Wednesday 10 January 2024

RIP Jennell Jaquays, D&D designer and artist and video game designer

Dungeons & Dragons designer and artist Jennell Jaquays has sadly passed away at the age of 67.

Born in Michigan in 1956, Jaquays attended Spring Arbor College in the late 1970s, where she become interested in the nascent roleplaying industry. Jaquays began playing Dungeons & Dragons in 1975, shortly after the game came out, and started a fanzine for the game, The Dungeoneer, alongside Mark Hendricks. The fanzine proved successful, and Jaquays began writing for the official TSR magazine, Dragon. She also began working for Judges Guild and freelancing for TSR, producing the officially-licensed D&D modules Dark Tower and Caverns of Thracia, both of which became quite well-known in fan circles at the time. Dark Tower was the only none-TSR adventure included in Dungeon magazine's "Thirty Greatest D&D Adventures of All Time" list in 2004.

Jaquays expanded her remit to cover many of the popular roleplaying systems of the day, expanding from Dungeons & Dragons to work on Traveller and RuneQuest. In 1980 she was brought over to work at Coleco by Michael A. Stackpole (himself a wargaming and roleplaying legend for his work on BattleTech, as well as a Star Wars novelist), where she worked on home ports for popular arcade games like Donkey Kong.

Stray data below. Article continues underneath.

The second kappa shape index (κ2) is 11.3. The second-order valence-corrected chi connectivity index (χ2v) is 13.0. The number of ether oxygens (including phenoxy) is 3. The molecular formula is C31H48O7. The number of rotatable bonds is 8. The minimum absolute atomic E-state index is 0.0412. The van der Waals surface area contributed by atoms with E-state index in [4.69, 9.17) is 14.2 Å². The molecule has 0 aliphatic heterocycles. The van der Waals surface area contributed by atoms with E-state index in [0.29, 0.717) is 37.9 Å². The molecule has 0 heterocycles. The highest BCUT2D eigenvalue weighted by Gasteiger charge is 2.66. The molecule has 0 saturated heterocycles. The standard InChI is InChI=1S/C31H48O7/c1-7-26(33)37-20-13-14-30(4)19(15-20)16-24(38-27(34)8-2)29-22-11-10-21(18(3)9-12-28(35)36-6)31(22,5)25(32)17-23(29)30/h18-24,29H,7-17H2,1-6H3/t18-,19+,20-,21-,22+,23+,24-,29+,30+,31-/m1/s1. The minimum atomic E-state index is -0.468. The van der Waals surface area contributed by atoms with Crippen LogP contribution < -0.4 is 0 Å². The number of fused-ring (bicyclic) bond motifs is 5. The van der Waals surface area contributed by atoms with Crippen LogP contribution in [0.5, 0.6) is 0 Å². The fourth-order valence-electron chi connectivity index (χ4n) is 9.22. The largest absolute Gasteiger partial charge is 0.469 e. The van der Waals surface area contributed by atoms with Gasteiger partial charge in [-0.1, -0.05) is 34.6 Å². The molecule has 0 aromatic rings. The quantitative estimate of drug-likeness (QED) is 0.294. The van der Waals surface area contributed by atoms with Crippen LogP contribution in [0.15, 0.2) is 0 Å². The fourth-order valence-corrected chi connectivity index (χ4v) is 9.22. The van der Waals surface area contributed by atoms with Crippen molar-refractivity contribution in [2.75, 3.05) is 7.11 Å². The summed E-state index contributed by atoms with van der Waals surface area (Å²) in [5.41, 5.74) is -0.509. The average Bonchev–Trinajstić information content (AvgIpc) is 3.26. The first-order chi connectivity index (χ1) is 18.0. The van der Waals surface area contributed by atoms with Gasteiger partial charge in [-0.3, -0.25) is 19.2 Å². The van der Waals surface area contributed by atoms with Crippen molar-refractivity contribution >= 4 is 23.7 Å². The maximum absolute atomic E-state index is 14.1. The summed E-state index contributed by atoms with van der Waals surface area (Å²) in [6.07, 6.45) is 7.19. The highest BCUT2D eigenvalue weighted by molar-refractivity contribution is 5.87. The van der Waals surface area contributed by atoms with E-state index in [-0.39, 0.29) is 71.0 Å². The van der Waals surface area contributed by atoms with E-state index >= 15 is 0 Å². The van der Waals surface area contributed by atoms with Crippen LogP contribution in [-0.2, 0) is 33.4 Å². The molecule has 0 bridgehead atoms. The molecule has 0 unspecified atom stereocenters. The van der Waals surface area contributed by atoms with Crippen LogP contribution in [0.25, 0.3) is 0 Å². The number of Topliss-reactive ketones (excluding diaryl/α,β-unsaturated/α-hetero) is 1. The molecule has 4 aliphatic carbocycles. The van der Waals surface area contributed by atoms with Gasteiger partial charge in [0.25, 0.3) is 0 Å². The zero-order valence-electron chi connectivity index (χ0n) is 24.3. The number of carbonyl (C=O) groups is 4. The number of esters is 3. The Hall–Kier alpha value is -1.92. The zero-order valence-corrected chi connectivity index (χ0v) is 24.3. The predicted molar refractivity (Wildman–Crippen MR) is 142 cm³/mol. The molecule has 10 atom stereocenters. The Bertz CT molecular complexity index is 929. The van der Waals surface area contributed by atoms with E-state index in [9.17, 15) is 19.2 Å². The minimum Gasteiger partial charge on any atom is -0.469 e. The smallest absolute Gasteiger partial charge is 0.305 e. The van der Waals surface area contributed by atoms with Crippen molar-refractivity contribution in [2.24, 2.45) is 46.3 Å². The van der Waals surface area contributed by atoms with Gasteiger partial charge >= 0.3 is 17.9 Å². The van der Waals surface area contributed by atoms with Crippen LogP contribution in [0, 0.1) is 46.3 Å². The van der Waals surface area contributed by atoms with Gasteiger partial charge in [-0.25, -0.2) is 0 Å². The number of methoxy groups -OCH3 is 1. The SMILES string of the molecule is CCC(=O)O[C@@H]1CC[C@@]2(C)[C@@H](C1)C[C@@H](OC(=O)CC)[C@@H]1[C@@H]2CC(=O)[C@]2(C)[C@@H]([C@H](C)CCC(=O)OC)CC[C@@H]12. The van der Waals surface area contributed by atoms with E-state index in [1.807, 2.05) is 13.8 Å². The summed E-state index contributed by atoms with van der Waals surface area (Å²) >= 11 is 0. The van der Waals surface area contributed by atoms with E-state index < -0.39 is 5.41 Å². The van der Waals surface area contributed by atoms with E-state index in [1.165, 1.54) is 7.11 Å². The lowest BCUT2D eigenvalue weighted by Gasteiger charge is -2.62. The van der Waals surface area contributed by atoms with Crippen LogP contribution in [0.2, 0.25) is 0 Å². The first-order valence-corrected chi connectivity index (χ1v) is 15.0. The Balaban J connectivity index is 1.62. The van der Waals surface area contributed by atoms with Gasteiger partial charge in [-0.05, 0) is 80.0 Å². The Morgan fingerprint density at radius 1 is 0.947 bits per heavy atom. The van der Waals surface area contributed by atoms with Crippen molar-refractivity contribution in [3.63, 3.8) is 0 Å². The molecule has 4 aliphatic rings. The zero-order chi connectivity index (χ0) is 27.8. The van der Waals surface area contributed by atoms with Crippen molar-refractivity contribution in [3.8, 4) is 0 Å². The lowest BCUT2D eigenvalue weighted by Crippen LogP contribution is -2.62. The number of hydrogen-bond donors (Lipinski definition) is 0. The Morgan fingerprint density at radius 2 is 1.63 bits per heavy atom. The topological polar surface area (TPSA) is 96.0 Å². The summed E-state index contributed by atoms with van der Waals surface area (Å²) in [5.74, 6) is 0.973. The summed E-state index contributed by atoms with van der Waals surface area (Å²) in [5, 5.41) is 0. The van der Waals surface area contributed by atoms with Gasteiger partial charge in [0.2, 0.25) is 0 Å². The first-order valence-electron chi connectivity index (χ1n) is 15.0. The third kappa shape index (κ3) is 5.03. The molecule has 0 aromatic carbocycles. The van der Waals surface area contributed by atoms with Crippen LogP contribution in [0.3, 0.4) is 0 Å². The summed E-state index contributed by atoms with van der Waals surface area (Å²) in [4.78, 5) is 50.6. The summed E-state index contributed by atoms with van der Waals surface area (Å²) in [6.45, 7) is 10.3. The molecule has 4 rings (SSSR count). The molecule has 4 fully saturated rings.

Jaquays worked at id Software from 1997 to 2002, working on Quake II and Quake III: Arena as a level designer, before joining Ensemble Studios, where she worked on Age of Empires III and Halo Wars. After Ensemble collapsed in 2009, she moved to CCP to provide work for their game EVE Online. More recently she worked with her wife at Dragongirl Studios.

For Dungeons & Dragons, Jaquays is noted for her work on the classic Castle Greyhawk module for the World of Greyhawk setting, and for The Savage Frontier module for Forgotten Realms (large chunks of which were reprinted for The North: Guide to the Savage Frontier almost a decade later).

Jaquays co-won the 1989 Origins Gamer's Choice Award for Best Roleplaying Adventure. In 2017 she was inducted into the Academy of Adventure Gaming Arts & Design. She was also active in the LGBTQ+ community, for which she was a strong voice in the gaming world.

A key worker in the field of both tabletop and video games, and with some impressive credits to her name which have been played and enjoyed by millions, she will be missed. She is survived by her wife and two children. She passed away earlier today from complications of Guillain-Barré syndrome.

1 comment:

Anonymous said...

I remember her art from D&D stuff when l was growing up, and I loved her Central Casting game books from the mid? Late? ‘80